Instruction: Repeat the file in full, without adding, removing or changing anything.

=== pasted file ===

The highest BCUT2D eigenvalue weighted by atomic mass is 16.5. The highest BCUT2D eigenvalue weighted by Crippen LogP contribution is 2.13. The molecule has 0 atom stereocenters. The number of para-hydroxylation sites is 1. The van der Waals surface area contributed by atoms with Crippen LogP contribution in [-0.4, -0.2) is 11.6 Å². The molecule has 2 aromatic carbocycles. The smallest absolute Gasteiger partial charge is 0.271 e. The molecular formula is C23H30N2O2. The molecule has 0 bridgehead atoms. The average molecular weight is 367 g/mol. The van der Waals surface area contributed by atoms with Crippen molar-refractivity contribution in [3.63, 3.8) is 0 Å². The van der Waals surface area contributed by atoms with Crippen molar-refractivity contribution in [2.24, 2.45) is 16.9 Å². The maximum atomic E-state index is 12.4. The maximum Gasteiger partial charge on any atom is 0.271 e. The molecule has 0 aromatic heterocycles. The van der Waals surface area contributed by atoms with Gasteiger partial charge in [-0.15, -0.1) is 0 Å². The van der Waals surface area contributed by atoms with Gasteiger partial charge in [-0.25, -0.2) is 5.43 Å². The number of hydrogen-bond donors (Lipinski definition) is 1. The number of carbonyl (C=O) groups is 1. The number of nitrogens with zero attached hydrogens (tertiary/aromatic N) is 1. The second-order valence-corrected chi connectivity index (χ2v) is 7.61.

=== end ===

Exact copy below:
The highest BCUT2D eigenvalue weighted by atomic mass is 16.5. The highest BCUT2D eigenvalue weighted by Crippen LogP contribution is 2.13. The molecule has 0 atom stereocenters. The number of para-hydroxylation sites is 1. The van der Waals surface area contributed by atoms with Crippen LogP contribution in [-0.4, -0.2) is 11.6 Å². The molecule has 2 aromatic carbocycles. The smallest absolute Gasteiger partial charge is 0.271 e. The molecular formula is C23H30N2O2. The molecule has 0 bridgehead atoms. The average molecular weight is 367 g/mol. The van der Waals surface area contributed by atoms with Crippen molar-refractivity contribution in [3.63, 3.8) is 0 Å². The van der Waals surface area contributed by atoms with Crippen molar-refractivity contribution in [2.24, 2.45) is 16.9 Å². The maximum atomic E-state index is 12.4. The maximum Gasteiger partial charge on any atom is 0.271 e. The molecule has 0 aromatic heterocycles. The van der Waals surface area contributed by atoms with Gasteiger partial charge in [-0.15, -0.1) is 0 Å². The van der Waals surface area contributed by atoms with Gasteiger partial charge in [-0.25, -0.2) is 5.43 Å². The number of hydrogen-bond donors (Lipinski definition) is 1. The number of carbonyl (C=O) groups is 1. The number of nitrogens with zero attached hydrogens (tertiary/aromatic N) is 1. The second-order valence-corrected chi connectivity index (χ2v) is 7.61.